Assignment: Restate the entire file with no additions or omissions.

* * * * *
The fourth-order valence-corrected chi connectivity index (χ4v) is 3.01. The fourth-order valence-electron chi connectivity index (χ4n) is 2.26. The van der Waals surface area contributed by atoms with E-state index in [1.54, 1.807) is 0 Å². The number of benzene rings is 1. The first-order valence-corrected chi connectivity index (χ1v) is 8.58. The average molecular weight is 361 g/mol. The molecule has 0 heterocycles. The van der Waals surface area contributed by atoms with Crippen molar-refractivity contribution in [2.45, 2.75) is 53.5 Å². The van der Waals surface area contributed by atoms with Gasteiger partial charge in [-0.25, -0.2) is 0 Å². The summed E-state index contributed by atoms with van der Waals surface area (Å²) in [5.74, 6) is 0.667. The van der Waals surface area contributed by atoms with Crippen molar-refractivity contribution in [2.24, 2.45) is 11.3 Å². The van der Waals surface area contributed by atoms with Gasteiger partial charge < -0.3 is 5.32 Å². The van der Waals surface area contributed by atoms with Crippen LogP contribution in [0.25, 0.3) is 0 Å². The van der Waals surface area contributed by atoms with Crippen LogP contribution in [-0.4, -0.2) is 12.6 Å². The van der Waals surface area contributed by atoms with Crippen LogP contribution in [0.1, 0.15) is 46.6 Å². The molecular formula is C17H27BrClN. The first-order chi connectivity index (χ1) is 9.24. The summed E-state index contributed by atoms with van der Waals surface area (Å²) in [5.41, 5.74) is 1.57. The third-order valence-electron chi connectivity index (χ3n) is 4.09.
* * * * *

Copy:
The fourth-order valence-corrected chi connectivity index (χ4v) is 3.01. The fourth-order valence-electron chi connectivity index (χ4n) is 2.26. The van der Waals surface area contributed by atoms with E-state index in [1.54, 1.807) is 0 Å². The number of benzene rings is 1. The first-order valence-corrected chi connectivity index (χ1v) is 8.58. The average molecular weight is 361 g/mol. The molecule has 0 heterocycles. The van der Waals surface area contributed by atoms with Crippen molar-refractivity contribution in [2.45, 2.75) is 53.5 Å². The van der Waals surface area contributed by atoms with Gasteiger partial charge in [-0.25, -0.2) is 0 Å². The summed E-state index contributed by atoms with van der Waals surface area (Å²) in [5.74, 6) is 0.667. The van der Waals surface area contributed by atoms with Crippen molar-refractivity contribution in [2.24, 2.45) is 11.3 Å². The van der Waals surface area contributed by atoms with Gasteiger partial charge < -0.3 is 5.32 Å². The van der Waals surface area contributed by atoms with Crippen LogP contribution in [0.25, 0.3) is 0 Å². The van der Waals surface area contributed by atoms with Crippen LogP contribution in [-0.4, -0.2) is 12.6 Å². The van der Waals surface area contributed by atoms with Crippen LogP contribution in [0.1, 0.15) is 46.6 Å². The molecular formula is C17H27BrClN. The first-order chi connectivity index (χ1) is 9.24. The summed E-state index contributed by atoms with van der Waals surface area (Å²) in [5.41, 5.74) is 1.57. The third-order valence-electron chi connectivity index (χ3n) is 4.09.